Then the prophet claims, “I have tried to avoid those controversial subjects that have so often divided great segments of the Christian church from each other.” Then he adds, “but, on the other hand, I have not bargained, parleyed or compromised my concept of the Christian faith.”12 This stand will not measure up to that of another, truly great prophet of unimpeachable integrity, Dr. J. Gresham Machen, who said, “The type of religion which…shrinks from controversial matters will never stand amid the shocks of life…The really important things are things about which men will fight.”13 To boast, “I have not compromised my concept of the Christian faith” is to say nothing. For it is not the same as saying, I have not compromised the Christian faith. The Christian faith and a man’s concept of that faith are by no means necessarily identical. We may agree with Graham that he has not compromised his concept of the faith. But he does not claim that he has not compromised the Christian faith. Of late, he would have quite a time sustaining such a claim. The whole world is asking, with whom has he not compromised?

Now there is clear evidence that Graham compromises and corrupts the gospel and does so with his own concept and philosophy. For example, he says man has a “depraved and sinful nature” (p. 20), but is not totally depraved, since man can “turn to Him and accept the blessing of safety and peace…” (22). Graham informs us that he is eternally indebted to his mother for teaching him the Westminster catechism. But certainly he has departed from the truth embraced there, namely, that man suffers “the corruption of his whole nature” and is “utterly indisposed, disabled and made opposite unto all that is spiritually good and wholly inclined to all evil and that continually.”14 This is the pure, uncompromised uncorrupted truth. The same cannot be said for the concepts of Graham.

What is his concept of such a fundamental as faith? He conceives of faith as originating with man, as depending upon man to produce it, exercise it and maintain it. Man comes to faith because he chooses faith (p. 123). He assumes that man has faith; it is something inherent in the natural man, but he does not know where to put it. To “the man in the street” he says, “all your life you have been…waiting for someone to explain God to you before you can put your faith in Him…” (p. 34). Do men, or some lost men, wait all their lives to have God explained to them? As though that were the one great longing of their lives? Scripture is abundantly plain on who really wait for God. The natural man soon forgets His works and waits not for His counsel (Ps. 106:13)! But it is insisted that the natural man has “that intellectual faith, that historical faith” and that if he will only put it in the right object, Christ, and with that kind of faith desire His salvation, then “upon the authority of God’s Word you become a child of God” (p. 148). The greatest thing you “can do to please God is to believe Him” (p. 127). This is something you, the man in the street, the natural, unregenerate man, have the ability to do. “We do not know Christ through the five physical senses, but we know Him through the sixth sense that God has given every man—which is the ability to believe” (ital., RCH, p. 146). Faith, then, to Graham, is a native something, latent in man and not, as Scripture has it, an exotic something, which he cannot have, “except it be given him from heaven” (Jn. 3:27). Man must also be basically good-hearted, for if he only had someone to explain God to him, he would put this “build-it-yourself” faith in God! But Scripture reminds, “All men have not faith” (II Thess. 3:2). Men do not have the power at all to believe, except it be given them from above (cf. Jn. 19:11 with Phil. 1:29). It is plain from Paul’s word to the Philippians and to the Thessalonians that God does not give this grace to all men. “For unto you (according to the context: you “in Christ,” in you whom He has begun a good work), unto you it is given to believe on Him. Yes, faith is a GIFT of God, not a gift like the stalks of grain left behind in Boaz’s field, which one must pick and choose for himself, but a gift like the manna, sovereignly and freely bestowed from heaven, not upon all, but upon whomsoever He will (Rom. 9:18).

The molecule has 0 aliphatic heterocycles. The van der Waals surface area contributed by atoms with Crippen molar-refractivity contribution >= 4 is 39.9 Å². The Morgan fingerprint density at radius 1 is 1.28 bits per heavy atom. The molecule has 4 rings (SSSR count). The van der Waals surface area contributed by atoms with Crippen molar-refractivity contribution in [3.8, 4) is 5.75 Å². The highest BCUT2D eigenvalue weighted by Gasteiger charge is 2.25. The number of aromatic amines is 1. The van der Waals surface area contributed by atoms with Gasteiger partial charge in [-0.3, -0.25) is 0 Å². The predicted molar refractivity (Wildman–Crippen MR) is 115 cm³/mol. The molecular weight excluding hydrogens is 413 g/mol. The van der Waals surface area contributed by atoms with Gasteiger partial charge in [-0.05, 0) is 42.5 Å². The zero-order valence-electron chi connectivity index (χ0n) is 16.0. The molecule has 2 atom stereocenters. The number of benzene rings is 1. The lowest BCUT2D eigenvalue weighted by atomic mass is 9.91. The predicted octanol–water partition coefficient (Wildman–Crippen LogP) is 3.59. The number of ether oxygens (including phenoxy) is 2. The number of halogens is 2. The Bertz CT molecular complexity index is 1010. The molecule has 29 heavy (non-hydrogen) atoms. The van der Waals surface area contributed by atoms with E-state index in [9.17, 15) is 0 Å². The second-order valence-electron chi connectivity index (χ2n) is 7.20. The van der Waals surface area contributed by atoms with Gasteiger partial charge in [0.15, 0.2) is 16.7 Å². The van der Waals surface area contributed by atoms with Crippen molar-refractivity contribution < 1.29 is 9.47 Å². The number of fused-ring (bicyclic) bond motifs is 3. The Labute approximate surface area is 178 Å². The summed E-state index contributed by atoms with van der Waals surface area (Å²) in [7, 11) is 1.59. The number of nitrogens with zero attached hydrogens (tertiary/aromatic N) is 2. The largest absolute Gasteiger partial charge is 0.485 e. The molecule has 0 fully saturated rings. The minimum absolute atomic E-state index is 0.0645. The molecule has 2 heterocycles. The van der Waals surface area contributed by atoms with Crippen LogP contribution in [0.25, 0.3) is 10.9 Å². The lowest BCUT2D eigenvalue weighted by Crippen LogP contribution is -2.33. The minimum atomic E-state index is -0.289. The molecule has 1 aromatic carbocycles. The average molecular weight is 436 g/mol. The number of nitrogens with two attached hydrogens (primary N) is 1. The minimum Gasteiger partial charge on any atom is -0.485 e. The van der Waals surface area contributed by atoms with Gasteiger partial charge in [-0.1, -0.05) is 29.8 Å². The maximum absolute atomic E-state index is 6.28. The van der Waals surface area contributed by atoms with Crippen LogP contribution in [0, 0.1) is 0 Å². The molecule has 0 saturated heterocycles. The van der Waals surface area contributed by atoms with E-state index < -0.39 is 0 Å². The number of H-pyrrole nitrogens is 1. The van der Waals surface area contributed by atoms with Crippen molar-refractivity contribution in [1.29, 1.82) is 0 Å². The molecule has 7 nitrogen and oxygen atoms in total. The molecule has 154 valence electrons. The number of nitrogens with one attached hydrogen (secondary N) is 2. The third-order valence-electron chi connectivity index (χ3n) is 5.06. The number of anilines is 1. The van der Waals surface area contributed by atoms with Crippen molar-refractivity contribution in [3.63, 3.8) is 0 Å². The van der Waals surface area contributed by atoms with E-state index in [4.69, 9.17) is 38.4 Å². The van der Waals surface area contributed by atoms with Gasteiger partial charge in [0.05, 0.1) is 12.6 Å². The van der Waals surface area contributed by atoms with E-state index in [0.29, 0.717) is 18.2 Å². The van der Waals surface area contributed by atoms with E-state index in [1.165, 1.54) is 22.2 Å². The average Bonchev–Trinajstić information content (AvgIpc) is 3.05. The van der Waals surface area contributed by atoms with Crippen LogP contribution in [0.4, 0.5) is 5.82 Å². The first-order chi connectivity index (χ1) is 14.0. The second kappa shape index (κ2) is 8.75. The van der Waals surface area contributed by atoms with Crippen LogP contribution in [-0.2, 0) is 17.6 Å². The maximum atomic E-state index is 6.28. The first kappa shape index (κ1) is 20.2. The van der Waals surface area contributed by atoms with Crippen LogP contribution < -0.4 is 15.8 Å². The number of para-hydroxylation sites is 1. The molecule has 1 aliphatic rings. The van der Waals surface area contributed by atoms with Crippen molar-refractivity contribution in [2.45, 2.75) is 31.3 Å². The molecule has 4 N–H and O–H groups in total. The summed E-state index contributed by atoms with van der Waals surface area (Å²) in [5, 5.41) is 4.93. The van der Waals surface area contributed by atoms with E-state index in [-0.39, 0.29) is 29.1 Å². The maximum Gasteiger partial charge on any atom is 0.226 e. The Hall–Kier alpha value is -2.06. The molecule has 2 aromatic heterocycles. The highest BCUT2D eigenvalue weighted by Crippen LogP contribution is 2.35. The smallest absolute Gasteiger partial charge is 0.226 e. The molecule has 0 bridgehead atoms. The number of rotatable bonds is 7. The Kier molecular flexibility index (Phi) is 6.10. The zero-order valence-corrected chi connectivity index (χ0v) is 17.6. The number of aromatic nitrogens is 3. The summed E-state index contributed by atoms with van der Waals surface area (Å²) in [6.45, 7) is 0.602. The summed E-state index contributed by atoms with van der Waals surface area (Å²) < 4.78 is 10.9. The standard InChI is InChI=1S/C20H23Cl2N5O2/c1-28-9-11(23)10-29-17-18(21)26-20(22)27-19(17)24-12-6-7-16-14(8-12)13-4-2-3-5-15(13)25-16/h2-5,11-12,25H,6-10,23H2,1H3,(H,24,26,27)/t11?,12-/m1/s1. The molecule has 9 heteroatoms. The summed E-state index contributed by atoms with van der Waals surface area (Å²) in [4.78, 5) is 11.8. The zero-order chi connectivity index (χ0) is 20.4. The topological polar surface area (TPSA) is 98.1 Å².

It is evident that Graham thinks of faith first in the ordo salutis. He puts man and an act of man first in the scheme of salvation. “If we actually believe, then we will live” (p. 146), that is, “at that precise moment the Holy Spirit performs the miracle of the new birth” (p. 108). This is the erroneous teaching that faith precedes regeneration, whereas Scripture teaches that as many as believe (present tense) were born (past, passive) of God, i.e., sometime prior to their believing on and receiving of Christ (Jn. 1:12, 13). So being born again, born from above, born of the Spirit must be prior to, because necessary to, believing (3:3, 5, 6, 12). Further, he that believes (pres.) has passed (pf.) out of death into life (5:24). What Jesus said there is not that he who believes thus passes into life; that one must believe to get to life, but that the believing is the effect of having passed out of death into life. The spiritually dead do not believe (5:38), will not believe (Lk. 22:67), and cannot believe (Jn. 12:39). Therefore, the dead must be made alive and be born again of (out of, signifying origin) incorruptible seed, by through, signifying mode) the Word of God which liveth and abideth forever (I Pet. 1:23). What is meant here is not that faith and the ingrafted Word are first before the new birth, but that the new birth is first before either. It is the new creature which believes (II Cor. 5:17), and not the natural man in order to become a new creature. Faith comes out of grace, not out of nature (Acts 18:27).

When, then, we have a divine work like “Believe on the Lord Jesus Christ and thou shalt be saved,” we do not have a helpless invitation, but a word with effectual power, like “Let there be light!” or “Lazarus, come forth!” When God speaks this word in the heart (not merely in the ears) the result intended follows and another elect sinner believes to the saving of the soul (Acts 16:31: Heb. 10:39). This is solid Scripture. Grahamism is poison.

1Rev. Robt. Dunzweiler in “Billy Graham—A Critique”. Faith Theol. Sem., P.O. Box 7174, Elkins Park, Phila. 17, Pa., 10c, (p. 15)
2ibid., p. 37.
3”Cooperation in Evangelism,” by John Murray, Bible Truth Depot, Swengel, Pa., (p. 24).
4”A Ministry of Disobedience,” Christian Beacon Press. Collingwood, N. J. 35c, (p. 20).
5ibid., pp. 29, 37.
6ibid., p. 68.
7ibid., p. 38.
8ibid., C. McIntire. (p. 53).
9ibid., p. 54.
10ibid., p. 40.
11”Peace with God” by Billy Graham. Doubleday, Garden City, N. Y. 1953.
12ibid., (preface).
13”Christianity and Liberalism” J. Gresham Machen, Macmillan, 1923, p. 1, 2.
14Westminster L. C., A. 25, S. C., A. 18